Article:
It’s about construction and innovation, and also the creation of the business values in society.

Mickey Mikitani and the Rakuten founding members.

Mickey Mikitani speaking in front of Rakuten employees.

Mickey Mikitani at a Golden State Warriors Press Conference. The Golden State Warriors are an American professional basketball team based in Oakland, California.

Mickey Mikitani with Josep Maria Bartomeu, President of FC Barcelona.

Visitor paying by Rakuten Pay at Rakuten Golden Eagles Baseball Stadium in Sendai, Japan.

Engineers testing the Rakuten Mobile Network Service.

“The most valuable asset we own is members, customers.”

Now you are also going into health care?

The medical business is a little more distant from the consumer and is a pure bioscience product and is more about innovation. In future we will be able to use our DNA samples for diagnosing tissue samples for cancer. We have a company called Genesis Healthcare which is the biggest DNA company in Japan.

Are you going into telephones this year?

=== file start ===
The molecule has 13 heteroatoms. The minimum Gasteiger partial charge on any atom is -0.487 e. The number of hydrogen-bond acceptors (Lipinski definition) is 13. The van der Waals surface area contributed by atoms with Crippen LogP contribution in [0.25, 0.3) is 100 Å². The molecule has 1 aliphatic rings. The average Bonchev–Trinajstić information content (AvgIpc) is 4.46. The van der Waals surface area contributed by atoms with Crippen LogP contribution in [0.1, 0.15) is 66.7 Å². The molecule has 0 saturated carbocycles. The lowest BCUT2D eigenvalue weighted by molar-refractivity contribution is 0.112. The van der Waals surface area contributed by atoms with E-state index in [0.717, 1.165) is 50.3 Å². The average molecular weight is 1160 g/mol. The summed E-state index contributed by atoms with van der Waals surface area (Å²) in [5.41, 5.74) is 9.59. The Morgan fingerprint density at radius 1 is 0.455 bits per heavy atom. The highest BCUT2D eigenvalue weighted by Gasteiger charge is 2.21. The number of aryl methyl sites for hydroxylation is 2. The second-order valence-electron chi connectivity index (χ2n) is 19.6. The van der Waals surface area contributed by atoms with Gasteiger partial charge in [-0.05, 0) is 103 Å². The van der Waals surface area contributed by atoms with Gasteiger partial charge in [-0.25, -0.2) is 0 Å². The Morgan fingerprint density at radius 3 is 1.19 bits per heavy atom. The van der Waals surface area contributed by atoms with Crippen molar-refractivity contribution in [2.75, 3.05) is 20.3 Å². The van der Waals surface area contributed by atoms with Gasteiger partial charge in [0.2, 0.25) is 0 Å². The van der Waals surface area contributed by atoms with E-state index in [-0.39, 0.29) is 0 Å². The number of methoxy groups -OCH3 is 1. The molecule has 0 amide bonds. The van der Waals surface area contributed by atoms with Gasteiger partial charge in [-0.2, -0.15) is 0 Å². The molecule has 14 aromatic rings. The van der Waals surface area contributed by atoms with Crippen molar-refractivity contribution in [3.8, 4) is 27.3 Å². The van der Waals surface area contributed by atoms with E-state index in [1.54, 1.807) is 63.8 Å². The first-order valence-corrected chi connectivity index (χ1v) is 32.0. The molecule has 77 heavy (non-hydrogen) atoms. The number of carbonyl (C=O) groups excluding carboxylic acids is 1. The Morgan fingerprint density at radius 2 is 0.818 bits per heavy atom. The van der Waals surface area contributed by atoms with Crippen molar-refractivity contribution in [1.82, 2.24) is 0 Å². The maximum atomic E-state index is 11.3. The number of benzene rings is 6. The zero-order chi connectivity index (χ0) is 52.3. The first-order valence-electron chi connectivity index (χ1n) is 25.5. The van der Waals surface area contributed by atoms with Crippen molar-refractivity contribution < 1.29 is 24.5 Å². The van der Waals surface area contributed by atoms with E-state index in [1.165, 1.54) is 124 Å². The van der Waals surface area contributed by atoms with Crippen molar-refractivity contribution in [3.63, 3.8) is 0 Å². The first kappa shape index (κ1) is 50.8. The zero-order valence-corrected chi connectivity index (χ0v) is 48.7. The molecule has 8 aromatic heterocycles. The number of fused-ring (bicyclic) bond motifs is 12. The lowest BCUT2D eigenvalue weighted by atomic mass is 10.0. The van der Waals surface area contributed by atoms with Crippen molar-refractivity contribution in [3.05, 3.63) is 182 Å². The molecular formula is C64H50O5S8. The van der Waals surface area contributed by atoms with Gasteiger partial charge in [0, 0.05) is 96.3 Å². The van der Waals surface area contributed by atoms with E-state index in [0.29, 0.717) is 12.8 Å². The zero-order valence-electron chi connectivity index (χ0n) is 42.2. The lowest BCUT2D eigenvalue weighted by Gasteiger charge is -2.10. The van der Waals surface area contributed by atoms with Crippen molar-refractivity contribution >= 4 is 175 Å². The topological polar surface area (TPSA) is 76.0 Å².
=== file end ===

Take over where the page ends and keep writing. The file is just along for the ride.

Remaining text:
Yes. If you think about the mobile phone business it is closely linked to our business.  You can pay by mobile, so there is a kind of synergy with the other things.

Where are your companies?

All over the world, but sports are basically in Japan. We own our own soccer team, Vissel Kobe, and our own baseball team, the Tohoku Rakuten Golden Eagles. In Barcelona we are the sponsor with a concession but we don’t own the team.

How many countries do you operate in now?

More than 40 countries.

Are the leading Chinese companies like Alibaba and the leading American companies like Amazon competitors of yours?

Alibaba not so much. Amazon is our competitor in Japan, but Amazon is our client in the US where they use our platform to promote their business.

What are your new ventures?

When 5G comes the industry will be very different because the speeds will be so fast. The format is going to change, and the behaviour of smart phone users will alter considerably. It will be even more difficult than it is today to draw a line between life and work.

Are you optimistic for the future of Japan?  

Very optimistic. But we need to change some things, as I said at the start.

Tokyo 2019